Games where you are expected to level up with relative frequency compound this problem considerably.
If you have a hard time understanding the problems this poses, take a close look at any of the modules WotC produced for 3rd Edition Dungeons & Dragons. What you will see is an extremely linear encounter order – even compared to many TSR 1st Edition tournament modules. This is because it is extremely important for the PCs to have levelled up appropriately between various sets of encounters. The encounters must take place in a relatively linear order to make the adventure work. That this heavily erodes the choices available to the players is, apparently, not an important design consideration.
Along with this is the idea that a “return to” is not in the works. You can go back to an area if it has been completely repopulated with level-appropriate opponents; otherwise, the place is no longer of interest, and the design work is lost.
It is impossible to overstate the degree to which this damages the sense of a real, breathing world. It also curtails player choices – there is no point in going back to the Caves of Doom, even if you failed to explore them fully. In a very real way, that decision is taken from you by the ruleset. In the few published 3.x adventures where you are expected to return to an area you’ve already been to, the GM must give very specific clues that there is even a point.
Consider also the poor, harried Game Master, who is trying to create a sandbox world that will be of interest to her players. In order to create this as a sandbox, she must design a few areas in which low-level play may occur. But, in a steep-power-curve game, whatever is not immediately chosen by the players is wasted design work. In a shallow-power-curve game, though, it remains viable for play.
If there were no other reasons to avoid WotC-D&D (and its direct derivatives) for sandbox play, these first two failures would be more than enough!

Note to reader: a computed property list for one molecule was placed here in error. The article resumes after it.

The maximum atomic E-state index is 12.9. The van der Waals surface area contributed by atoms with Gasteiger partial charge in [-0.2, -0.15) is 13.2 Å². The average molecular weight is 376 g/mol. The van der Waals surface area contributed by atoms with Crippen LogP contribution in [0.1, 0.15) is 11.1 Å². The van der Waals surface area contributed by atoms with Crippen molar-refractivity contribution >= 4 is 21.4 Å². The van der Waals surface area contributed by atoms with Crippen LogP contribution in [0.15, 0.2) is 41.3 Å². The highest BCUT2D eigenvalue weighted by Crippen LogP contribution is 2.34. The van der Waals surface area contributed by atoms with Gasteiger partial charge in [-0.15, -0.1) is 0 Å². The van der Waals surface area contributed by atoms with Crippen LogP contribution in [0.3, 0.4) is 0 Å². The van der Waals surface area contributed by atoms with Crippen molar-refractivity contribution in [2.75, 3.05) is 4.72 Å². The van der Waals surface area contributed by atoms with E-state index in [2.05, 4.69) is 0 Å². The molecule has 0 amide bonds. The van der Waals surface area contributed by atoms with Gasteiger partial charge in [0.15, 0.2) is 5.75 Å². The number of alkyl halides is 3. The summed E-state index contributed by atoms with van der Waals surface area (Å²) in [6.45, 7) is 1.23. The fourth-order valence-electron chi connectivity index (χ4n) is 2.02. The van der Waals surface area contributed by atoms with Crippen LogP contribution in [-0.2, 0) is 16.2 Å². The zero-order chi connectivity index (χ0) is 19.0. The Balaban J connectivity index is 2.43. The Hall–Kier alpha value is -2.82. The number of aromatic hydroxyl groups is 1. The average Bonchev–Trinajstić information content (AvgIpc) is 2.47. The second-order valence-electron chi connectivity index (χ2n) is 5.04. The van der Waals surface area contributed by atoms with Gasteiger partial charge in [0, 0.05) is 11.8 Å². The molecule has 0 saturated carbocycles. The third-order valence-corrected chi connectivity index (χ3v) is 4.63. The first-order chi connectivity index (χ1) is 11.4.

3. Simulationist: It is difficult to make a world live and breath if the ruleset you are using forces the players to separate their game-rules decisions from the decisions that their characters are making within the game’s fictional setting. It is ultimately desirable that a player, with no knowledge of the game’s rules, can make decisions from his or her character’s viewpoint, and have those decisions be viable.
Well, the most obvious answer is that this difference is why Holmes Basic is a role-playing game, and why HeroClix and Monopoly are not. The less the player is making decisions from the basis of the character role, the less the game is actually a role-playing game.
A more complicated answer would examine the relationship between simulationism and player decision making. The more a player can use his actual experience to make decisions within the campaign milieu, the more “real” the world seems, and consequently the more involved the player becomes in that decision making. As creating a “breathing world” to whatever degree is possible is one goal of sandbox play, and as encouraging player decision making is another, it should be clear that simulationism feeds into both goals.
It should be clear that the terms “realism” and “simulation”, within the context of a role-playing game, refer to simulating the “reality” of the genre of that game. No one expects that people are actually going to fly like Superman, or that anyone will ever be as hyper-competent as Batman, but within the context of a supers-style game, this is part of the “realism” being simulated.
Next: Why System Matters (2)